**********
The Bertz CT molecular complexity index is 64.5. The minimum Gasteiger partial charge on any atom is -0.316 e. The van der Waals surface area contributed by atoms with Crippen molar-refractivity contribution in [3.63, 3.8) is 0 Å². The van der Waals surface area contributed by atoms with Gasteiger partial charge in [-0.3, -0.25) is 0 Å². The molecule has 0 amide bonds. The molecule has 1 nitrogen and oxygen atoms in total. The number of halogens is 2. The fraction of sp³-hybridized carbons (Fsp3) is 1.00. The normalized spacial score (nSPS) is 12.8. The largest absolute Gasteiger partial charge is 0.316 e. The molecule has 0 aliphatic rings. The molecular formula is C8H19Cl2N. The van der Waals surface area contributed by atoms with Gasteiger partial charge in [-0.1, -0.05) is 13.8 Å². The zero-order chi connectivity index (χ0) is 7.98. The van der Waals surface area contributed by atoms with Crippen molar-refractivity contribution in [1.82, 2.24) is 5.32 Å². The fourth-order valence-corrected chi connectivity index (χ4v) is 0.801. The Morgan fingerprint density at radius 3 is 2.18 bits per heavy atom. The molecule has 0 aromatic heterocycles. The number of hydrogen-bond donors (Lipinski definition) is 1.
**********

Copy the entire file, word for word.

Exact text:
The Bertz CT molecular complexity index is 64.5. The minimum Gasteiger partial charge on any atom is -0.316 e. The van der Waals surface area contributed by atoms with Crippen molar-refractivity contribution in [3.63, 3.8) is 0 Å². The van der Waals surface area contributed by atoms with Gasteiger partial charge in [-0.3, -0.25) is 0 Å². The molecule has 0 amide bonds. The molecule has 1 nitrogen and oxygen atoms in total. The number of halogens is 2. The fraction of sp³-hybridized carbons (Fsp3) is 1.00. The normalized spacial score (nSPS) is 12.8. The largest absolute Gasteiger partial charge is 0.316 e. The molecule has 0 aliphatic rings. The molecular formula is C8H19Cl2N. The van der Waals surface area contributed by atoms with Gasteiger partial charge in [-0.1, -0.05) is 13.8 Å². The zero-order chi connectivity index (χ0) is 7.98. The van der Waals surface area contributed by atoms with Crippen molar-refractivity contribution in [1.82, 2.24) is 5.32 Å². The fourth-order valence-corrected chi connectivity index (χ4v) is 0.801. The Morgan fingerprint density at radius 3 is 2.18 bits per heavy atom. The molecule has 0 aromatic heterocycles. The number of hydrogen-bond donors (Lipinski definition) is 1.